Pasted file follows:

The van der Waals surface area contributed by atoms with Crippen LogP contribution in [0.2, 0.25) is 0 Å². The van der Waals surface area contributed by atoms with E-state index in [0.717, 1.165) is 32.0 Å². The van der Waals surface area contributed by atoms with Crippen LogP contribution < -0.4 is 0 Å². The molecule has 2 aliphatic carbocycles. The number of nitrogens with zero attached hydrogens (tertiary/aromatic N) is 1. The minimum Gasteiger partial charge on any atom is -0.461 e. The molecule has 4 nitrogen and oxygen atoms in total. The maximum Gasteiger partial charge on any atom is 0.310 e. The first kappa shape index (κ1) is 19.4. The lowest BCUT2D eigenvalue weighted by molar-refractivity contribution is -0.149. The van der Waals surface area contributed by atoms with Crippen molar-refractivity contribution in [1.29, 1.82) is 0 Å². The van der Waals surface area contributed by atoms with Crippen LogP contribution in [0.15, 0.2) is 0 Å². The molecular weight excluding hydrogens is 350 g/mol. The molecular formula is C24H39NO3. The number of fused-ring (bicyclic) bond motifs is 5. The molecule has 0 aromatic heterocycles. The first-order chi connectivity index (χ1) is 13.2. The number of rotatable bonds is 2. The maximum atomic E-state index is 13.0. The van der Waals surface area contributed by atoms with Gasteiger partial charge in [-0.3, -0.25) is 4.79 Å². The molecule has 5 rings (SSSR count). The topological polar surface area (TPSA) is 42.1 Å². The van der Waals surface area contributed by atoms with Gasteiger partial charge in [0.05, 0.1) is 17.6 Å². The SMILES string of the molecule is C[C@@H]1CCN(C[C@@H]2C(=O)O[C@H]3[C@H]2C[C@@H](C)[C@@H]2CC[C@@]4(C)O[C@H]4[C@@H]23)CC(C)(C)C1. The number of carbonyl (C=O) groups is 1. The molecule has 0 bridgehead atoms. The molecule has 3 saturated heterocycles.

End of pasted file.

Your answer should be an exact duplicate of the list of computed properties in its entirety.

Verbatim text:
The van der Waals surface area contributed by atoms with Crippen LogP contribution in [0.2, 0.25) is 0 Å². The van der Waals surface area contributed by atoms with E-state index in [0.717, 1.165) is 32.0 Å². The van der Waals surface area contributed by atoms with Crippen LogP contribution < -0.4 is 0 Å². The molecule has 2 aliphatic carbocycles. The number of nitrogens with zero attached hydrogens (tertiary/aromatic N) is 1. The minimum Gasteiger partial charge on any atom is -0.461 e. The molecule has 4 nitrogen and oxygen atoms in total. The maximum Gasteiger partial charge on any atom is 0.310 e. The first kappa shape index (κ1) is 19.4. The lowest BCUT2D eigenvalue weighted by molar-refractivity contribution is -0.149. The van der Waals surface area contributed by atoms with Crippen molar-refractivity contribution in [1.29, 1.82) is 0 Å². The van der Waals surface area contributed by atoms with Crippen LogP contribution in [0.15, 0.2) is 0 Å². The molecular weight excluding hydrogens is 350 g/mol. The molecular formula is C24H39NO3. The number of fused-ring (bicyclic) bond motifs is 5. The molecule has 0 aromatic heterocycles. The first-order chi connectivity index (χ1) is 13.2. The number of rotatable bonds is 2. The maximum atomic E-state index is 13.0. The van der Waals surface area contributed by atoms with Gasteiger partial charge in [-0.3, -0.25) is 4.79 Å². The molecule has 5 rings (SSSR count). The topological polar surface area (TPSA) is 42.1 Å². The van der Waals surface area contributed by atoms with Gasteiger partial charge in [0.05, 0.1) is 17.6 Å². The SMILES string of the molecule is C[C@@H]1CCN(C[C@@H]2C(=O)O[C@H]3[C@H]2C[C@@H](C)[C@@H]2CC[C@@]4(C)O[C@H]4[C@@H]23)CC(C)(C)C1. The number of carbonyl (C=O) groups is 1. The molecule has 0 bridgehead atoms. The molecule has 3 saturated heterocycles.